‘We got bored waiting for Oasis to re-form’: AIsis, the band fronted by an AI Liam Gallagher

A new album – full of Oasis-esque anthems – imagines what might have been if the band’s classic lineup had continued making music. So, we ask its human co-creators, what’s the story?

Before you do anything else with your day, you need to listen to this. A new “lost” Oasis album has been released, from the period between their third album, 1997’s Be Here Now, and their fourth, 2000’s Standing on the Shoulder of Giants. Except, of course, it’s fake. It was created by AI – or at least, it’s an AI Liam Gallagher doing its best “hellooooos” and “sun-shiiiines” over a real band. But the eight songs, including Out of My Mind, Coming of Age and Forever, are practically indistinguishable from the real thing, with some seriously catchy melodies that give every post-What’s the Story album – not to mention the whole of Liam and Noel’s solo catalogues – a run for their money. So who made it? How do you get a computer to sing like Liam? And why would you want to?

“We just got bored waiting for Oasis to re-form,” says Bobby Geraghty, a 32-year-old singer, songwriter and producer. “All we have now is Liam and his brother trying to outdo each other. But that isn’t Oasis. So we got an AI-modelled Liam to step in on some tunes that were originally written for a short-lived but much-loved band called Breezer.”

Chris Woodgates, the 31-year-old guitarist and lyricist with Breezer, adds: “We’ve been together for over 10 years, wrote a few tunes back in 2013, but parked them and moved on. Over lockdown, we thought we should try to do something with them, so we released a couple of songs – Alive and Forever – that got a bit of traction, but it soon petered out. Then Bobby had the mad idea to stick in Liam as the singer.”

So how do you turn the world’s most charismatic frontman into a computer code? Do you just upload the entire Oasis back catalogue? “Sort of,” says Geraghty, explaining how he cut up various a cappella recordings of Liam to train his AI one. “Obviously, our band sounded exactly like Oasis. So then all I had to do was replace my vocals with Liam’s.”

The results are billed as The Lost Tapes Volume One and credited to AIsis. Essentially, it’s a 33-minute concept album imagining what might have emerged had Oasis’s classic 1995-97 lineup continued to write music. “We originally had the idea to put it out as a lost Oasis tape,” says Jon Claire, Breezer’s 38-year-old drummer, but in the end they decided to reveal themselves. “We’re actually a bunch of normal guys,” he adds.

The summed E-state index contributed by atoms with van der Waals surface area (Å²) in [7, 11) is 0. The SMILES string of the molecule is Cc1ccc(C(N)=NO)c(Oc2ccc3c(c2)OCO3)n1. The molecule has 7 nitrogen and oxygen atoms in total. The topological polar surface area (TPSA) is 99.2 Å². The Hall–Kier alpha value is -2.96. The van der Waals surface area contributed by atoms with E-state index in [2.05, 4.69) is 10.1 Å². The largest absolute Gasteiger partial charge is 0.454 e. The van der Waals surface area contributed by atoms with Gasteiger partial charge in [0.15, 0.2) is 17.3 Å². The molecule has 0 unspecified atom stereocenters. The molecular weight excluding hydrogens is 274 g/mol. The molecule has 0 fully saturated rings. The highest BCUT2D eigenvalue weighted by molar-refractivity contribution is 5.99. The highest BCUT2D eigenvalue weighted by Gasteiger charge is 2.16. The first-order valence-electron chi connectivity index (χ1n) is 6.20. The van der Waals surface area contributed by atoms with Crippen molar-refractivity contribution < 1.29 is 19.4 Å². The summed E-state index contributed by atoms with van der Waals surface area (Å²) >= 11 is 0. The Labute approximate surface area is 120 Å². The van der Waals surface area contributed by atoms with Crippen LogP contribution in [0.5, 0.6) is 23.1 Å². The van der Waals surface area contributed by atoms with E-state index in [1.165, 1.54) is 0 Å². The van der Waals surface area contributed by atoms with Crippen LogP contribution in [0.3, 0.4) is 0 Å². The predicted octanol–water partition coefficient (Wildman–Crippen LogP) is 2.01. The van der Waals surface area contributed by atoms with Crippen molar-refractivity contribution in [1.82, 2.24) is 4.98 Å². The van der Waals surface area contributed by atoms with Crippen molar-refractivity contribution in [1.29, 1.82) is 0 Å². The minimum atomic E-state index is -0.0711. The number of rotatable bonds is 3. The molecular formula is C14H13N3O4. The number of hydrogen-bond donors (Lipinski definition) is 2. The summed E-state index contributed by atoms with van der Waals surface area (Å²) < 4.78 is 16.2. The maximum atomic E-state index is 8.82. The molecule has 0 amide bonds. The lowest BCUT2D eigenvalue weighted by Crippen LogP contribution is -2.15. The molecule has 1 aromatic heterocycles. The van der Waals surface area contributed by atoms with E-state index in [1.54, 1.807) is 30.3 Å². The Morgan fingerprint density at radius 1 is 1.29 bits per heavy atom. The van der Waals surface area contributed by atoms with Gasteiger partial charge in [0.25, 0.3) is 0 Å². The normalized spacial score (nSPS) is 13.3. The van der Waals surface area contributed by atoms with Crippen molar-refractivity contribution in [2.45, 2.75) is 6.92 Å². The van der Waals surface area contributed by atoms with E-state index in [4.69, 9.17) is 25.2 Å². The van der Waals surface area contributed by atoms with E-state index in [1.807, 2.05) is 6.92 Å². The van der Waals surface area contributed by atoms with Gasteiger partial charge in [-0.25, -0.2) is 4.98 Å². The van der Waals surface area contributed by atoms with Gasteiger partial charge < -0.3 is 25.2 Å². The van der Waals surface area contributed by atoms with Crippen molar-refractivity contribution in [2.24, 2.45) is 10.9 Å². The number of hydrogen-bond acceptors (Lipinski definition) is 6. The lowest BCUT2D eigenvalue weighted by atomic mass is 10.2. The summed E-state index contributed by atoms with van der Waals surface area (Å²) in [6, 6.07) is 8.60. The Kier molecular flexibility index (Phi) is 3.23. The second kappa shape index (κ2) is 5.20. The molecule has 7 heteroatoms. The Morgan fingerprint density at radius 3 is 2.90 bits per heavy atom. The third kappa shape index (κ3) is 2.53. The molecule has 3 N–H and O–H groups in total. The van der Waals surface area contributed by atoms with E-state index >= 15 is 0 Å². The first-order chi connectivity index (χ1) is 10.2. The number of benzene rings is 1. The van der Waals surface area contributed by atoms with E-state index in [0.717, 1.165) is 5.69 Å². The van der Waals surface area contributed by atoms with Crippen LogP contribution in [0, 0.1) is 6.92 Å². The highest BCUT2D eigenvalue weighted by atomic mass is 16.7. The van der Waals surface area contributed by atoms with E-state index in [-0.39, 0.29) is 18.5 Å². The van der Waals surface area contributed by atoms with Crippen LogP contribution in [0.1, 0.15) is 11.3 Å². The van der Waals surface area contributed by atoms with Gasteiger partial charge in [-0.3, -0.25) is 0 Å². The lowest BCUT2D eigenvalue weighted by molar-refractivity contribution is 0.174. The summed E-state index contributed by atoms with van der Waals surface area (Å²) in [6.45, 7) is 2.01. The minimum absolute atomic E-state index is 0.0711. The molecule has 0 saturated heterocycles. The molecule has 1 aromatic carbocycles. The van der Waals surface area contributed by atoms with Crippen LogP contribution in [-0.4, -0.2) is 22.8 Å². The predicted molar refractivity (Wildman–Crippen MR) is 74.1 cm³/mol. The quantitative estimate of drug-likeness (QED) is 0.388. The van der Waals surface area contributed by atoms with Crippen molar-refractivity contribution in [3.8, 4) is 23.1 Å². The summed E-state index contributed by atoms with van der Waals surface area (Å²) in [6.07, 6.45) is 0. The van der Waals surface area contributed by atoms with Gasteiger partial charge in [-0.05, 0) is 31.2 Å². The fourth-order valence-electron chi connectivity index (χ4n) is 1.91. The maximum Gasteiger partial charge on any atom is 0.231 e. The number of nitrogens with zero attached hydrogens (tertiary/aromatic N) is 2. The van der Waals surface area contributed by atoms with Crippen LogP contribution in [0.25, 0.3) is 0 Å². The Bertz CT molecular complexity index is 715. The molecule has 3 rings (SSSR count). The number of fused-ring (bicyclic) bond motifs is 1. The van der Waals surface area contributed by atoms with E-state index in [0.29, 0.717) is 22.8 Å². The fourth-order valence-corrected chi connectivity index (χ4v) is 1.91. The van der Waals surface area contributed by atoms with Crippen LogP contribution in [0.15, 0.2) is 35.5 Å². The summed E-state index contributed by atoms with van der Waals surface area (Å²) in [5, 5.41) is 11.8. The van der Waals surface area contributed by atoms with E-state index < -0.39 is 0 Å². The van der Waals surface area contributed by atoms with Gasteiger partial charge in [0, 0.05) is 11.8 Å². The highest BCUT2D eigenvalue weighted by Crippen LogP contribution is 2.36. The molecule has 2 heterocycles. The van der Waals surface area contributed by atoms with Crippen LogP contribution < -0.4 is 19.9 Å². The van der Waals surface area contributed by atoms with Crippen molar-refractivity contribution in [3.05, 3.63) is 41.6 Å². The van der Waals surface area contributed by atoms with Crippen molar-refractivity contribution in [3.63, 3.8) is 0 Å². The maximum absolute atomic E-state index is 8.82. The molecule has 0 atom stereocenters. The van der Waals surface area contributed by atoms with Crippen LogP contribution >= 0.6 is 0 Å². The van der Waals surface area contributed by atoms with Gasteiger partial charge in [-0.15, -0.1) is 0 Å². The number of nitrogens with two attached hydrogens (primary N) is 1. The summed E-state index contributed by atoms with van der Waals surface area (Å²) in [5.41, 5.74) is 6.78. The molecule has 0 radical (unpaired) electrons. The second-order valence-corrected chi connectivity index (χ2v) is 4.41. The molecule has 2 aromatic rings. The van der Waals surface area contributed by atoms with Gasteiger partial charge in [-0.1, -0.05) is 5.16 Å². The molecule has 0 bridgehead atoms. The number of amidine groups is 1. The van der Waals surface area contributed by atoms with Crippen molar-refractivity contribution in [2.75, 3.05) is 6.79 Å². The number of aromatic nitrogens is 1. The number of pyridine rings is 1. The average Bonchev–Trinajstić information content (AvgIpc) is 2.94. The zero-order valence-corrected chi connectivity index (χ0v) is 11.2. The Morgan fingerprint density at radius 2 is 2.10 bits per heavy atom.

Judging by the overwhelmingly positive reviews posted below the video on YouTube – “It’s like I’m a kid again listening to new Oasis stuff!”, “A biblical piece of work!” – the project seems to have pleased the Oasis community. Says Claire: “We just wanted to give people a bit of nostalgia; a what-might-have-been, because we never really got any closure from Oasis. They just got worse and worse over the years, didn’t they?”

Classic lineup … Oasis ahead of their famous performance at Knebworth in 1996.
Classic lineup … Oasis ahead of their famous performance at Knebworth in 1996. Photograph: Stefan Rousseau/PA

Although their Liam is fake, the songs are genuine. The music and lyrics are all Breezer’s. Could an AI one day take up writing Oasis tunes, I ask? “I don’t think that’s possible yet,” says Geraghty. “AI is still very much controlled by the user. You need to feed it exactly what it needs to replicate. I don’t think it’s at the point where AI could write a song. Although, having said that, a lot of people have asked if the music was AI generated, which it’s not.”

“I think,” adds Woodgates, “what’s more interesting is the idea of humans collaborating with AI, resurrecting artists who are dead.”

“We’ve brought a band back from the dead!” says Claire. “And I think that’s something we’ll see a lot more of.”

But what about the lyrics? Couldn’t ChatGPT knock out an entire career’s worth of Noel’s how-now-brown-cow lyrics in just a few nanoseconds? “Maybe!” says Geraghty. Liam aside, the most staggering thing about the AIsis album is just how like Oasis it sounds. “When we were teenagers,” says Geraghty, “Oasis weren’t around any more, so we felt we’d missed out on this incredible music, like Nirvana, Oasis, the Verve. We honed our writing, playing and vocal delivery on that era.”

Why, I ask, is there no Noel on vocals? Could an album of B-sides with an AI Gallagher Sr be next? “You could do the Noel stuff,” says Geraghty, “but he’s not the singer of Oasis.” Claire adds: “It’s the Liam songs everyone loves. They’re the anthems. I think it’s quite obvious we’re Camp Liam here.”

‘Obviously our band sounded like Oasis’ … Breezer.
‘Obviously our band sounded like Oasis’ … Breezer. Photograph: Mark Richards

The anthems do have an authentic Oasis/Gallagher feel. If Liam was to release the AIsis version of Forever, it would be the best solo material he’s ever released. Could the album’s success tempt Breezer back out on tour? Either as themselves with Geraghty on vocals or, better still, as AIsis with a virtual Liam? “We’d rather work with Liam on his actual stuff and make it decent, in the nicest way possible,” says Geraghty.

AI is certainly becoming a hot issue in pop with Heart on My Sleeve, a song featuring AI-generated vocals purporting to be Drake and the Weeknd, being pulled from streaming services after going viral over the weekend. But what do Breezer think Liam would make of his AIsis counterpart? “He’d absolutely hate it because it’s not him,” says Geraghty. “Or maybe he’d love it? Who knows?”


Rich Pelley

The GuardianTramp

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